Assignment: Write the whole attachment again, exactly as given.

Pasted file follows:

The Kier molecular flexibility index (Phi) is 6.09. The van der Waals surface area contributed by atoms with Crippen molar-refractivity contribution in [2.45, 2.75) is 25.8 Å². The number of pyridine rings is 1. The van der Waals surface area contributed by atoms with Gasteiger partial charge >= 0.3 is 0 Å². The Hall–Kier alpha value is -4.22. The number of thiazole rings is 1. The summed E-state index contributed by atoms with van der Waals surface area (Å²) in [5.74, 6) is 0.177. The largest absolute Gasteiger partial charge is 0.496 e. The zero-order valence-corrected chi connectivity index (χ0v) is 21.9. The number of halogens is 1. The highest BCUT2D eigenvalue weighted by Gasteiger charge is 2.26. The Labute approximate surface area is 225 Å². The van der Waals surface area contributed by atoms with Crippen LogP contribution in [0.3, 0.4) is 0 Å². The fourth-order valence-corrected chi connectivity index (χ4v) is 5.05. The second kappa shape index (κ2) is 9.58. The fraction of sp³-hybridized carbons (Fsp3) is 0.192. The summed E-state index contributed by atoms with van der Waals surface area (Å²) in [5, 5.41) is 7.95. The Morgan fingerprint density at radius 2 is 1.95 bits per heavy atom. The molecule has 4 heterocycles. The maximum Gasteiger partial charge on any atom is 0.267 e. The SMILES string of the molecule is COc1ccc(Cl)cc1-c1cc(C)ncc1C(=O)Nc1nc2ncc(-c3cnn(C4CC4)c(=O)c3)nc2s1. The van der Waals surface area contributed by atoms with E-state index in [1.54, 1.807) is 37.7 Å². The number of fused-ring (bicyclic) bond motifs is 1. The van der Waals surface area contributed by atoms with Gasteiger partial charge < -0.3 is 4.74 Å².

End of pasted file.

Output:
The Kier molecular flexibility index (Phi) is 6.09. The van der Waals surface area contributed by atoms with Crippen molar-refractivity contribution in [2.45, 2.75) is 25.8 Å². The number of pyridine rings is 1. The van der Waals surface area contributed by atoms with Gasteiger partial charge >= 0.3 is 0 Å². The Hall–Kier alpha value is -4.22. The number of thiazole rings is 1. The summed E-state index contributed by atoms with van der Waals surface area (Å²) in [5.74, 6) is 0.177. The largest absolute Gasteiger partial charge is 0.496 e. The zero-order valence-corrected chi connectivity index (χ0v) is 21.9. The number of halogens is 1. The highest BCUT2D eigenvalue weighted by Gasteiger charge is 2.26. The Labute approximate surface area is 225 Å². The van der Waals surface area contributed by atoms with Crippen LogP contribution in [0.3, 0.4) is 0 Å². The fourth-order valence-corrected chi connectivity index (χ4v) is 5.05. The second kappa shape index (κ2) is 9.58. The fraction of sp³-hybridized carbons (Fsp3) is 0.192. The summed E-state index contributed by atoms with van der Waals surface area (Å²) in [5, 5.41) is 7.95. The Morgan fingerprint density at radius 2 is 1.95 bits per heavy atom. The molecule has 4 heterocycles. The maximum Gasteiger partial charge on any atom is 0.267 e. The SMILES string of the molecule is COc1ccc(Cl)cc1-c1cc(C)ncc1C(=O)Nc1nc2ncc(-c3cnn(C4CC4)c(=O)c3)nc2s1. The van der Waals surface area contributed by atoms with E-state index in [1.54, 1.807) is 37.7 Å². The number of fused-ring (bicyclic) bond motifs is 1. The van der Waals surface area contributed by atoms with Gasteiger partial charge < -0.3 is 4.74 Å².